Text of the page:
tips for dealing with night sweats for better sleep

Night sweats are not only uncomfortable and annoying, but they can be worrying and disruptive to your sleep too. It’s completely normal for anyone experiencing night sweats to want to know the best way to deal with them to ensure a less disruptive and comfortable night’s sleep. The best approach that you can start to take is a straightforward one when it comes to minimising the severity of night sweats, so you can improve both your overall health and sleep quality.

  • Keep your bedroom cool - although a warm bedroom isn’t the main cause of night sweats, it can trigger them, so creating a sleep environment that’s cool can help to prevent heat from building up around your body. Our core body temperature needs to drop in order for us to access the good quality sleep that we need and hot flashes can be disruptive to sleep. Keep the thermostat set to a low temperature and open up the window to let the cool air flow in.

  • Wear light, breathable clothing - avoid wearing tight fitting clothing to bed as heat will only become trapped. Instead, wear clothing that’s lightweight and breathable to minimise discomfort.

  • Choose cooling bedding - bedding made from natural materials, such as cotton, provides better breathability and increases comfort levels. You may also want to try the Silentnight Cool Touch range, which provides a way to help prevent overheating, aiding with a more comfortable night’s sleep.

  • Drink cold water - a small amount of cool water before going to bed can help you to achieve a more comfortable and pleasant temperature. Furthermore, if you wake up in a sweat, place a cool washcloth on your head or run cold water over your wrists to help you cool down.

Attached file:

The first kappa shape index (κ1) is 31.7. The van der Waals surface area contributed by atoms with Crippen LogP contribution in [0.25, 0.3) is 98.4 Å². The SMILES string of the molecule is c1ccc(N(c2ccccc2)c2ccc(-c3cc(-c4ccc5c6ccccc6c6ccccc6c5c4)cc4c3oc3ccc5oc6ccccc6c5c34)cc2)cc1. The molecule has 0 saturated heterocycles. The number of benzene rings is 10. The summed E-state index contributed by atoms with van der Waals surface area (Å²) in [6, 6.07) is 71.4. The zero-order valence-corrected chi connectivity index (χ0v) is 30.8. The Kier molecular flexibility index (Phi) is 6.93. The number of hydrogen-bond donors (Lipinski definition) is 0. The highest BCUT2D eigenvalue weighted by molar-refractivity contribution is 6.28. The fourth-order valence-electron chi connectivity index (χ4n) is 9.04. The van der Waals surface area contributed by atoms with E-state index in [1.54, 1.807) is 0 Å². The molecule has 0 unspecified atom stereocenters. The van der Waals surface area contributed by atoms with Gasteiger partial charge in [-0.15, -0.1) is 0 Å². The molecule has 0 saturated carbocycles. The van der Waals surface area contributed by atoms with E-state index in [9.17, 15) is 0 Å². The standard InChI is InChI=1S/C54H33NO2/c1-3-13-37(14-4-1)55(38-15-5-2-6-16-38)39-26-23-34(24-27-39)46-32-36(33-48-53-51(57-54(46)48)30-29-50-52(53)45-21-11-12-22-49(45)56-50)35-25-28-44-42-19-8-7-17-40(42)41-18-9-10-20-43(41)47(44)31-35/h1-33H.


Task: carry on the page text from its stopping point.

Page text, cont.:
• Avoid alcohol, caffeine and spicy foods too close to bedtime - these can all lead to spikes in your body temperature and induce sweating, so make sure to avoid eating spicy foods or large meals and drinking alcohol and caffeine in the evening.

  • Lifestyle adjustments - maintaining a healthy weight and keeping stress to a minimum can help to reduce the severity of night sweats. You should avoid exercise too close to bedtime also as your workout will raise your body temperature.

  • Try relaxation techniques - finally, finding the best way to put yourself at ease, such as deep, controlled breathing, really can go a long way to helping you better deal with night sweats.

Hannah Shore, Sleep Knowledge & Researcher Manager at Silentnight adds:

“We often find that during night sweats we create a negative association with the bedroom, making you feel stressed/uneasy/anxious about going to bed as you know your sleep will be disrupted by night sweats. Relaxation techniques are a great way to calm the mind and help get rid of these thoughts before bed.”

Author - Liz Tabron

Liz Tabron

Liz has over 7 years' experience in writing lifestyle, home, health, and eco content. Liz's mission is to make accessible our expert team's knowledge.